Well, it’s time for my annual post-Mother’s Day column. I don’t think I’ve ever managed to publish a column before Mother’s Day because, frankly, I’ve been flying by the seat of my pants so long my butt should have wings and a parachute.
I suppose I deserve some credit. At least I’m writing this on Mother’s Day. In the interest of social-distancing, the kids and I won’t attend the cookout scheduled for midblizzard in Frederick, S.D., today. A global pandemic. Snow in May. Murder hornets. What’s next, flying monkeys? And where are their wings attached?
Our absence will be a profound disappointment to Dylan and India because they love to watch Grandma Jan gang up on me. You read right. All you really need to know about my mother is that she is capable of ganging up on you all by herself. If she’d been in the military, I’m pretty sure the enemy would be radioing in for air support. “Hurry! She’s got us surrounded.”
My mother is the master of the jibe, the slight, and the subtle dig. She can polka, too.
I’ve never seen the job description, but I’m convinced that her primary mission was to keep my ego in check. She’s never come right out and said it, but she’s implied the question more than once: “What makes you think you’re such hot stuff?” My response to this fictional conversation would be, “Genetics.”
I think I understand the psychology, though. I was the first-born of six kids, and I think my parents wanted to establish some discipline early on. Of course, the thing you learn as a parent is that, temperamentally, kids are pretty much who they are going to be upon birth, and I was a bit of a rebel, which no doubt threw my folks, who were planning a large family, into a bit of panic. Can you imagine six of me? They had to nip it in the bud.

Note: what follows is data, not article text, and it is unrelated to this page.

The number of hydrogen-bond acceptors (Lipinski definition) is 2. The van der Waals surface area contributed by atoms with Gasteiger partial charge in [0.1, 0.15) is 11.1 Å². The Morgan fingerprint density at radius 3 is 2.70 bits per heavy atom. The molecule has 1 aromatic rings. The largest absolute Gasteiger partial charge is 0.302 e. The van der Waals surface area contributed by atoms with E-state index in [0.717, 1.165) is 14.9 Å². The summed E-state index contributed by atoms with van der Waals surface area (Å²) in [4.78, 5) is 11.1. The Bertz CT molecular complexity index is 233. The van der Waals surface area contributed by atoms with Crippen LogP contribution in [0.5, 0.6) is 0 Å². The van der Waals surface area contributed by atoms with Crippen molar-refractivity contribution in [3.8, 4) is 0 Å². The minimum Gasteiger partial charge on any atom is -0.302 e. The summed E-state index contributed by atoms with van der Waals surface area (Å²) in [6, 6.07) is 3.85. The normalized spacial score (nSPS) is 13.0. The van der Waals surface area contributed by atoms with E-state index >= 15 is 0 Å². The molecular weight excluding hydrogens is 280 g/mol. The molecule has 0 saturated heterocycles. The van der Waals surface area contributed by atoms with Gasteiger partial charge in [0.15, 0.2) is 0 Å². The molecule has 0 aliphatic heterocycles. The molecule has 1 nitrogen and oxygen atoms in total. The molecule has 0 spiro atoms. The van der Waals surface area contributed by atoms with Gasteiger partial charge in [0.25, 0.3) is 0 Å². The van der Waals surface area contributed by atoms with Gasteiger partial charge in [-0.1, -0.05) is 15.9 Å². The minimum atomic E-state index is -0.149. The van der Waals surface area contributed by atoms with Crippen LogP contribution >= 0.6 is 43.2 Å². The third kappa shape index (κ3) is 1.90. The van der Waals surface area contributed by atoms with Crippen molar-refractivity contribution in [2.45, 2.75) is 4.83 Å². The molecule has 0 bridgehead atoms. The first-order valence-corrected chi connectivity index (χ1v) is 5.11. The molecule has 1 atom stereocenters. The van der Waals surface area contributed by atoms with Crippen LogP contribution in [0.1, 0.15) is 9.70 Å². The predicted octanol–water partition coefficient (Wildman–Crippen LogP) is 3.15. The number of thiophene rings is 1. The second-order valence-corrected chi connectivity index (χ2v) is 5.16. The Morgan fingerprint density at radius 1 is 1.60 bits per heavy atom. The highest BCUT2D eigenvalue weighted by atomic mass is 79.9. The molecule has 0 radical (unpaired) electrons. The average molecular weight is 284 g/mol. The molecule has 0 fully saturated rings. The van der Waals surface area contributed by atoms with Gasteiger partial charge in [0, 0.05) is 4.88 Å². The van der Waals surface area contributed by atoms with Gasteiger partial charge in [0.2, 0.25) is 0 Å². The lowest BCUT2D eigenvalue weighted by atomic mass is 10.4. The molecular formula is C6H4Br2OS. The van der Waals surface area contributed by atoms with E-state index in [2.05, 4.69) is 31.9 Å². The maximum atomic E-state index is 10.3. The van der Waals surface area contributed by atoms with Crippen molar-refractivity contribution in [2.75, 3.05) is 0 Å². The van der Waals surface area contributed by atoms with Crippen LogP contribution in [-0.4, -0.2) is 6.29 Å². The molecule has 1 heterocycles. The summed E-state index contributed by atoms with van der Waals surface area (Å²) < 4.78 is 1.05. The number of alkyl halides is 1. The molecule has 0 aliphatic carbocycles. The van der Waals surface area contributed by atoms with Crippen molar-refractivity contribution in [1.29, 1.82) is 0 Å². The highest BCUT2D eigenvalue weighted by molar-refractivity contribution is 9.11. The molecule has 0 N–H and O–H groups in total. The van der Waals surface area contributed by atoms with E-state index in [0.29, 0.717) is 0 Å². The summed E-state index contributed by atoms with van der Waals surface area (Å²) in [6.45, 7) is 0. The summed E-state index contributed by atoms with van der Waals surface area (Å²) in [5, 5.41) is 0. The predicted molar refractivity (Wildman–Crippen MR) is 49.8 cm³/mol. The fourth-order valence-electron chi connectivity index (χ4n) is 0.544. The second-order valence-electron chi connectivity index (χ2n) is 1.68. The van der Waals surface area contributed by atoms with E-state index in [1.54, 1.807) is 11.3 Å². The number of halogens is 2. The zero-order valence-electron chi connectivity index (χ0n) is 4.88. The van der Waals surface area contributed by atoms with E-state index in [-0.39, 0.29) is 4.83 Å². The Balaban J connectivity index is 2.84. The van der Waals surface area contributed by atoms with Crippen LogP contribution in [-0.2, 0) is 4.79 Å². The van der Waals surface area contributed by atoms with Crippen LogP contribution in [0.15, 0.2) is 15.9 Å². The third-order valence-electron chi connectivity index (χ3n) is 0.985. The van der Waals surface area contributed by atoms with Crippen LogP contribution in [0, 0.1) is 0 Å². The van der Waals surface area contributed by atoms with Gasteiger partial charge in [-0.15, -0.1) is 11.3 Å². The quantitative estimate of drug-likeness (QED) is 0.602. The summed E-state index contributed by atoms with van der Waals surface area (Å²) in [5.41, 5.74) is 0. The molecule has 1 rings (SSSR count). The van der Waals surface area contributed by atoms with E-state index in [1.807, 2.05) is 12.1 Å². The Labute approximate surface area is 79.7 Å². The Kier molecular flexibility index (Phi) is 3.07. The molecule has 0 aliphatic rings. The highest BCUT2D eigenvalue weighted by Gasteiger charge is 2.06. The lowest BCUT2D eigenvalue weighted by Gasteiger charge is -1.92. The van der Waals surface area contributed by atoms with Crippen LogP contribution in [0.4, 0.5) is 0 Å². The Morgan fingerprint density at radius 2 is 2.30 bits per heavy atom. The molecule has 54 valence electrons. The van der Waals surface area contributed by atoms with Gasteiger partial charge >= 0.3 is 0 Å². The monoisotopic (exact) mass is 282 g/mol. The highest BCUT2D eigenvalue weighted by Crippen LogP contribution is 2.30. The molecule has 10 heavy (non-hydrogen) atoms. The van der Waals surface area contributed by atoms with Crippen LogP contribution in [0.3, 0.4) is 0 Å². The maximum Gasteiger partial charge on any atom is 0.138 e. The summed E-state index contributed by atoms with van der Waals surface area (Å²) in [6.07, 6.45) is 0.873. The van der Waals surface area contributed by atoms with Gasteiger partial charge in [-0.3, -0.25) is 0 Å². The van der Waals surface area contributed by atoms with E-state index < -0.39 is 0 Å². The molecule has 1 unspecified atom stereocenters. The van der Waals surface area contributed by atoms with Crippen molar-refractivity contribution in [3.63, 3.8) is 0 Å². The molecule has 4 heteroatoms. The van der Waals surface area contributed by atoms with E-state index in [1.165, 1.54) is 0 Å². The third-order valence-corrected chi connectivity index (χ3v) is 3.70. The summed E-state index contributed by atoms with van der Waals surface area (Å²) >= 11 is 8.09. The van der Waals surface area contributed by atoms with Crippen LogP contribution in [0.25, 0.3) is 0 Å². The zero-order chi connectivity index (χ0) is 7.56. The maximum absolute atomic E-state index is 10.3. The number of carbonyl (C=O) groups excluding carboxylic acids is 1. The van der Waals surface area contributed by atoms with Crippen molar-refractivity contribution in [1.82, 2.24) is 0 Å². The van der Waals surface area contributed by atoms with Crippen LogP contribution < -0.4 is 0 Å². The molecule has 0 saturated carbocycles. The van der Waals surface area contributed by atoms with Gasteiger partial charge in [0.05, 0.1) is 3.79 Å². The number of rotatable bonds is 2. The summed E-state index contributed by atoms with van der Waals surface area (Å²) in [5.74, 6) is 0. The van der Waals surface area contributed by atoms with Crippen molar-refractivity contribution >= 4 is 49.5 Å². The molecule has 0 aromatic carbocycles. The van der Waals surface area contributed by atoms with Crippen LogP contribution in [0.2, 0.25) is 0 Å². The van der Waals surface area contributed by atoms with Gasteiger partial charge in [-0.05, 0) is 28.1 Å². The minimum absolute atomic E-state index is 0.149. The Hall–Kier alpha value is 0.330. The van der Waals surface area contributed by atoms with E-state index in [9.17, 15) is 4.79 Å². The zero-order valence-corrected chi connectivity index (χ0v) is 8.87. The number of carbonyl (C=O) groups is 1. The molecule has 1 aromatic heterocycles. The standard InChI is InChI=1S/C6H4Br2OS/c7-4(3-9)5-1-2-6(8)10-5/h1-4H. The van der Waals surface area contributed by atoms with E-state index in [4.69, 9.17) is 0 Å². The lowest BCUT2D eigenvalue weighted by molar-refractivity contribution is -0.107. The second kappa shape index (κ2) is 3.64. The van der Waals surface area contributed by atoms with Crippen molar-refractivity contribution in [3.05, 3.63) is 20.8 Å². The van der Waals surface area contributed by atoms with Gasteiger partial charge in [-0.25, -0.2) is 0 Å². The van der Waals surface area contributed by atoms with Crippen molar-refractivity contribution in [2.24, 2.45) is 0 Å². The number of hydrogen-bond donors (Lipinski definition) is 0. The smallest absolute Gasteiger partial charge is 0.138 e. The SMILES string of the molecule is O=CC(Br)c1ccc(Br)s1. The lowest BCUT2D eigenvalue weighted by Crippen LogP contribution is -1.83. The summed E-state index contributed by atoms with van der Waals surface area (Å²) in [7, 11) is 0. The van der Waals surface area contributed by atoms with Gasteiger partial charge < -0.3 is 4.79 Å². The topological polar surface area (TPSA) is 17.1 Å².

“Grandma,” India asked once at the dinner table, “If my dad was so terrible, why did you keep having kids?”
“Oh, we knew we could do better than that,” she said without missing a beat.
Last year, when I called her, I began the conversation by wishing her a happy Mother’s Day and then immediately took credit for the big day. “You really couldn’t have done it without me,” I said. You see, with my mom — in fact, with my whole family — you have to throw the first punch, otherwise, you’re like the slowest water buffalo in those wildlife videos. It involves a lot of thrashing and splashing but eventually, the lions get you.
One time I called her and said, “Hi Mom, it’s your favorite son!”
“Joel! I’m so glad you called.”
“No, Mom. Guess again.”
But she was stumped. I still can’t believe Joel beat me out. He was worse than me.
And I’ve told this story before, but it defines my mother. The only thing that has changed in the story is that in the baseball game I’m about to tell you about, my mythical performance is now up to three home runs — including a grand slam — and a bases-clearing triple.
After the game, I walked pridefully to the station wagon where an ambush awaited. I sat down in the passenger seat, but before I got one self-congratulatory word out, she sniffed, “That pitcher wasn’t very good, was he?”
She’s a hard woman. Last Christmas, she declared that the winners of the board game we were playing would get a shot of Jagermeister, which I really love. But she and my sisters won every game. Bunch of alchys. Do you you think she would give me even one pity shot? No. Absolutely not. And I remind you, it was Christmas.
Anyway, happy Mother’s Day, I guess.
© Toy Bender, 2020
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